The largest of the two parties, Democrats for Social Credit, was founded in 1953. The model they extol is a brief period under President Andrew Jackson where the US government issued debt-free money, instead of borrowing it from investment banks. The Social Credit Party had their heyday in the 1981 election, when they received 21% of the popular vote.
The second party, the New Economics Party, was founded earlier this year by members of the charitable trust Living Economies (http://www.le.org.nz/), founded in 2002. Evolving out of New Zealand's local currency movement, Living Economies has several published writers among its members, including Deirdre Kent, author of the bestselling Healthy Money, Health Planet. The trust itself has just published a New Zealand edition of Fleeing Vesuvius. Originally published in Ireland, Fleeing Vesuvius is a collection of essays about confronting economic and environmental collapse.
The Link Between War and Hyperinflation
Both the Social Credit Party and the New Economics Party challenge the conventional wisdom that allowing the government to create "fiat" money (money not back by gold) creates hyperinflation. Global currency hasn't been redeemable for gold since 1971, when Nixon ended the trading of gold at the fixed price of $35 an ounce. However as Carroll Quigley points out in Tragedy and Hope (which I reviewed in October -- see http://www.opednews.com/articles/The-Real-Vampires-An-Insi-by-Dr-Stuart-Jeanne-B-111020-821.html ), only a small fraction of the money issued by investment banks was ever backed by gold. Prior to 1971, the main function of large government gold reserves was to cover large trade deficits. When a country's imports exceeded their exports, other governments often forced them to make up the difference with gold transfers.
Why would hyperinflation occur when the government creates money out of thin air, but not when Goldman Sachs does it? No hyperinflation occurred when Andrew Jackson issued fiat money. Nor under Roosevelt, who also spent massive amounts of government money directly into the economy to address massive unemployment during the Great Depression. Historically hyperinflation occurs when governments have issue "fiat" the money they borrow from investment banks to finance wars (Lyndon Johnson's aggressive monetization during the Vietnam War is the most commonly cited example). Even classical economists agree that spending billions of dollars on bombs, jets and tanks is inherently inflationary. It injects millions of dollars into the economy in the absence of real products and services the public can purchase with these dollars.
Using Taxation to Control Deficits and Debt
As Ellen Brown, Steve Keen, Thomas Greco and other latter day economists argue, allowing the government to spend new debt-free money directly into the economy through high quality public expenditure has the ability to stimulate real economy activity, while simultaneously reducing income and wealth inequality. This is the good kind of monetization. The closest example we have is Roosevelt's massive jobs creation program under the New Deal. Technically this wasn't true monetization, as Roosevelt borrowed this money from investment banks. Given that Congress authorized him to have the US Treasury issue fiat money, this may have been his biggest mistake. Although the New Deal significantly improved jobless rates, most economists agree that it failed to produce full recovery. This only occurred with World War II and massive government expenditure for troop mobilization and armaments.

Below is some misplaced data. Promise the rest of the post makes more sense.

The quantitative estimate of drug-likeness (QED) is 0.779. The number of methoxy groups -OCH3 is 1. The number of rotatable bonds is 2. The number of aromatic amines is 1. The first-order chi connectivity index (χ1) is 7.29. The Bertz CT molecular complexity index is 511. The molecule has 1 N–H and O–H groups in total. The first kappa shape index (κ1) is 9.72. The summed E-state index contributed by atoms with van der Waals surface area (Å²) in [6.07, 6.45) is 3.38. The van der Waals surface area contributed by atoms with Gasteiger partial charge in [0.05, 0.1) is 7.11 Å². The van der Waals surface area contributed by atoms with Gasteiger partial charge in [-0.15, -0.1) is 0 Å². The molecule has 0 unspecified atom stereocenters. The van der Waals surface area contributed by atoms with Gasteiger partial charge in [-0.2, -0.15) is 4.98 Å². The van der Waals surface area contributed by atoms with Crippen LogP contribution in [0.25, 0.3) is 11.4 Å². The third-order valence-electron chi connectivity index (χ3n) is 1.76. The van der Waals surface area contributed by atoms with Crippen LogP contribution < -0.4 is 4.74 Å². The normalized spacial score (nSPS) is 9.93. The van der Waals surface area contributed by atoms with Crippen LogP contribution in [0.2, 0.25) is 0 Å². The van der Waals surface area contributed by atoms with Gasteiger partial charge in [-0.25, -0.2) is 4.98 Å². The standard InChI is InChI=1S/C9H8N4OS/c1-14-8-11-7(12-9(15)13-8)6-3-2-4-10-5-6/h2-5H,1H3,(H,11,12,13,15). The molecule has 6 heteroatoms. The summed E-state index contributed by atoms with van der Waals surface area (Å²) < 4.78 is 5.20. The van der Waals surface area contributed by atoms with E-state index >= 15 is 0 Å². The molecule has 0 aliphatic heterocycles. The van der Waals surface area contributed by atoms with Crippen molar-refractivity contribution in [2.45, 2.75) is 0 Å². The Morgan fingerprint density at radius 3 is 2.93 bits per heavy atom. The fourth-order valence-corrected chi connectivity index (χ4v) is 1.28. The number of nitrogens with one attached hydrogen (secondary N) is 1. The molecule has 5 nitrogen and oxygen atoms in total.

This contrasts with the other kind of monetization (that Obama and the Federal Reserve are secretly engaged in), in which the government creates new money pay off debt they owe investment banks. While theoretically this should enable banks to generate new loans, in practice it's used for obscenely large CEO bonuses and stockholder dividends.
Roosevelt's New Deal spending failed to create hyperinflation because Roosevelt refused to incur deficits and indebtedness (to investment banks) to finance it. He paid for his massive jobs and social welfare programs (which included Social Security and Aid to Families with Dependent Children) through substantial tax increases on the wealthy. Between 1936 and 1941 the upper tax rate (on people earning more than $5 million a year) went from 79 to 81 percent. After the war started, the upper income bracket covered everyone making $200,000 a year or more. The rate went up to 88% in 1942 and 94% in 1944.
At present the highest tax rate wealthy individuals and corporations pay in the US is 35% (reduced from 39% by the Bush administration).
*Contrary to popular misconception, the government doesn't issue money. Nearly all new money is created by private banks when they generate new loans. On average, most banks only have 7% of a new loan on deposit. The rest is generated out of thin air. This system started in 1694 when the Bank of England was created.
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